Students at San Diego State University in the College Area on September 12, 2022.
Students at San Diego State University in the College Area on September 12, 2022. / Photo by Ariana Drehsler

Earlier this week, San Diego State University President Adela de la Torre marked the approaching one year mark of a rape accusation against members of the school’s football team that has for months sparked criticism of the university’s actions. 

In an email to students and faculty, de la Torre said Wednesday that waiting for the case to be resolved has been frustrating. 

“While this is typical for complex cases like this, which involve multiple individuals, the wait required by due process is still incredibly emotionally and physically taxing to so many of us,” she wrote.  

School officials have stressed that they did what was required of them in this case. But those who have been critical of the school say that they wanted officials to go beyond what was required. 

Voice of San Diego’s Andrea Lopez-Villafaña explains that circumstances of the case, though, underline how the system that guides school investigations can stonewall complex cases.

Read the story in its entirety here. 

Oceanside Sets Stricter Qualifications for City Treasurer Position

The Oceanside City Council Wednesday established minimum professional and education requirements for future city treasurer candidates.

Before, candidates for city treasurer only had to meet general requirements (i.e. 18 years or older, registered to vote, etc.). Now, the overseer of Oceanside’s $500 million investment fund must have relevant education, professional experience in the field and/or be certified by one of the approved agencies.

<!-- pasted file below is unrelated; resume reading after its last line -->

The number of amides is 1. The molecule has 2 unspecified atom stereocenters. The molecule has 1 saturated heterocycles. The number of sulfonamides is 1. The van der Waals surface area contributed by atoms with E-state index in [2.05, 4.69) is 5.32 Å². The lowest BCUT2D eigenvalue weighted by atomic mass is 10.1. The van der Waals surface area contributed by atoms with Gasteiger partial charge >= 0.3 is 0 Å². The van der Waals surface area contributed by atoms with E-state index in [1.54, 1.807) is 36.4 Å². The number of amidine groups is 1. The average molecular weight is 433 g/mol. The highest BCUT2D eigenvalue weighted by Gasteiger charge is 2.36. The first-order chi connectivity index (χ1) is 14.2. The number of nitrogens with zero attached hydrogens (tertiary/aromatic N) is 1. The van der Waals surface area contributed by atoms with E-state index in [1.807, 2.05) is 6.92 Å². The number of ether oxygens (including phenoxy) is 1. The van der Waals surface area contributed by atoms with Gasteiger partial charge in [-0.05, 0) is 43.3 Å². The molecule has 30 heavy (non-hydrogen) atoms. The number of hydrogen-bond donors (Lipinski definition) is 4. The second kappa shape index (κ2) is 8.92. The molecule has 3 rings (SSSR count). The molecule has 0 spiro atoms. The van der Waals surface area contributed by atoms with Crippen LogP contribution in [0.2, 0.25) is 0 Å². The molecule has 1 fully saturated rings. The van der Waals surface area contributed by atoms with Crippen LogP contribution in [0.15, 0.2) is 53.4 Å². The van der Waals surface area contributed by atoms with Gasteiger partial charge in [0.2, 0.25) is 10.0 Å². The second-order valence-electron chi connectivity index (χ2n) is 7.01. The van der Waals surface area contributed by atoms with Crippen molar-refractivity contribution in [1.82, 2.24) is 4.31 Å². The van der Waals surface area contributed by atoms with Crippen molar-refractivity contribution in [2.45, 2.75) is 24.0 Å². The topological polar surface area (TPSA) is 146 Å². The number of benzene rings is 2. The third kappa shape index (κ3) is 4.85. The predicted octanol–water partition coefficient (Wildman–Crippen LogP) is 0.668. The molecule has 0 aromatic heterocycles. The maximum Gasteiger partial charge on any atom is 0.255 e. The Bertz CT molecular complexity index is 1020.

The move follows a chaotic few months for the city’s treasury department, which was recently the subject of an internal investigation into allegations made against elected City Treasurer Victor Roy.

Click here to read the full story.

In Other News 

  • A new audit found that San Diego’s Get it Done app is not very user friendly. The Union-Tribune reports that users often get inaccurate, incomplete or confusing information. 
  • The Union-Tribune also reported on other unhappy customers this week. People transported by Falck ambulances have been receiving letters that seem like bills they need to pay. The letters are requests for signatures required for the company to seek payment from insurance. But critics argue that they are confusing. Flack plans to change that. 
  • San Diego city staff are recommending changes to its police department body worn camera policy after a recent review found that up to 40 percent of officers are not using their cameras correctly when responding to calls. 

The Morning Report was written by Andrea Lopez-Villafaña and Tigist Layne. 

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